Album Review: Flash in a Pan — ‘Folklore’

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Mission Creek Festival: The Big Free Show — Lilly Hiatt w/ Middle Western, Becca Mancari, Mercy Bell, Jonathan Timm Band, Flash In a Pan

Big Grove Brewery — Saturday, April 6 at 2 p.m.

Back in 2012, an Iowa City-based string band named themselves Flash in a Pan in the belief that they would play two shows and dissolve quietly into the night. Those two shows were seven years ago now, and 2018 saw the band release their second full-length album in as many years.

Last year’s Folklore is an 11-song reckoning with a string band unafraid of tradition but still bellying up to the future. The band (made up of guitarist Blake Daly, bassist Lee Eckles, banjoist Alex Flesher and mandolin player Max Lipnick) are joined by plenty of visiting faces on this record, much like their live shows. And it’s evident in the music: the collective presents themselves as new neighbors, not from out of state but from just across town.

“Sunny In the Water” is without question Folklore’s standout track. Graced with guest Elizabeth Moen’s ethereal prairie voice, the tune comes off like a postcard lost in the bottom of the mail carrier’s bag or an email trapped in the spam filter: always longing, even among company. Lipnick’s mandolin provides the ripples in the water, and Dale Thomas’ pedal steel provides the reflection.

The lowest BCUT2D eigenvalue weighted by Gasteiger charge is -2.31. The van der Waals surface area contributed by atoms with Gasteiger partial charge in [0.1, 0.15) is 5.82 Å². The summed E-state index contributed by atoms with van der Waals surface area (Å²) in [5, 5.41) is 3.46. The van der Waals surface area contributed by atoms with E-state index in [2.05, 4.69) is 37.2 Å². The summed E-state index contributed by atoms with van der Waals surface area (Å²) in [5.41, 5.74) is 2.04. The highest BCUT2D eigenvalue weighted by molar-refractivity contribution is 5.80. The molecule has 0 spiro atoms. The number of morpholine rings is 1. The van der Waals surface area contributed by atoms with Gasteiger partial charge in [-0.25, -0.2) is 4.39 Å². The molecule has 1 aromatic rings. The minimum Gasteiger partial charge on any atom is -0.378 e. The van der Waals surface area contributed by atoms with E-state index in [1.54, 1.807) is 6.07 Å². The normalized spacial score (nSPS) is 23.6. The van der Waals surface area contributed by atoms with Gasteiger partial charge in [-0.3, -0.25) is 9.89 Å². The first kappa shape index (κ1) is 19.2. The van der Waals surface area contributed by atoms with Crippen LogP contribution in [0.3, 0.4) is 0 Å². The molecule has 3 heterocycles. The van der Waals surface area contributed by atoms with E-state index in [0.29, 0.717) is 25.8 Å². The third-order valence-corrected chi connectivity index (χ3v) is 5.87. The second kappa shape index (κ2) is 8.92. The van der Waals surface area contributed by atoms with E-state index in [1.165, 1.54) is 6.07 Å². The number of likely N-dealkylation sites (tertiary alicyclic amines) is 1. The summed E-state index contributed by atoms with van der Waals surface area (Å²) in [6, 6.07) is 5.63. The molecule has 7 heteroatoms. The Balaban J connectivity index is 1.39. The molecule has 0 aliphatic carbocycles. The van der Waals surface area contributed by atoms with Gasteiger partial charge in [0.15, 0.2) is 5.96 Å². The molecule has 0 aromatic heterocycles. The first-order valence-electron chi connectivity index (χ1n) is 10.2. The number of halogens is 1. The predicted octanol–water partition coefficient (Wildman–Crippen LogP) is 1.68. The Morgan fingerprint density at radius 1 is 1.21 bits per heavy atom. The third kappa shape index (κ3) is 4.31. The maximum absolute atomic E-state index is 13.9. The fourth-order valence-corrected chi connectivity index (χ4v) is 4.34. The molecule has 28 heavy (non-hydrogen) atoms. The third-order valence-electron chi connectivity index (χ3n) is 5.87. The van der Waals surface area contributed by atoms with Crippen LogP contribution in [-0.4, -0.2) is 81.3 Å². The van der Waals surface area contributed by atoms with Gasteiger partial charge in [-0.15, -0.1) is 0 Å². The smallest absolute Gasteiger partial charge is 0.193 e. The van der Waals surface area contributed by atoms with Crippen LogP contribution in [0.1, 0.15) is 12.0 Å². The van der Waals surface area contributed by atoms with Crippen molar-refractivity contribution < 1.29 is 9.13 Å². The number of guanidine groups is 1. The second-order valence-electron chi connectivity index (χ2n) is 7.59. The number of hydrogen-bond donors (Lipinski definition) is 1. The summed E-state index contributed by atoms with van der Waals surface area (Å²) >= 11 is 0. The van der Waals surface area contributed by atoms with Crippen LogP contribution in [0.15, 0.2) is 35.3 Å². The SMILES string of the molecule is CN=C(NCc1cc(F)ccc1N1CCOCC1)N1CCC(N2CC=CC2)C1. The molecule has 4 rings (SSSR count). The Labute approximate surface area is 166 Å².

Cuts like “Trackin’ Me” and “Wait Wait (Ring Ring)” are both odes to 21st-century confusion and fear, from wondering about the use of our cell phone data to waiting on the mailman to show up.

“On The Run” is a bit of cowboy balladry befitting a Marty Robbins tribute record, complete with half a verse sung in Spanish.

There are notions here of John Hartford on “Her Land”; “Fighter/Love” could be a lost track from the Avett Brothers’ I and Love and You; “Rolling Jubilee” owes some of its driving melody to Railroad Earth’s best train songs. These comparisons aren’t meant to diminish the work Flash in a Pan has done here, but rather to place them on the shelf among their influences. What they have done is create a record and a sound best described as modern string music from along the Iowa River.

Folklore will have you asking the same question I did: “Why did it take me a year to hear this?”

This article was originally published in Little Village issue 260.

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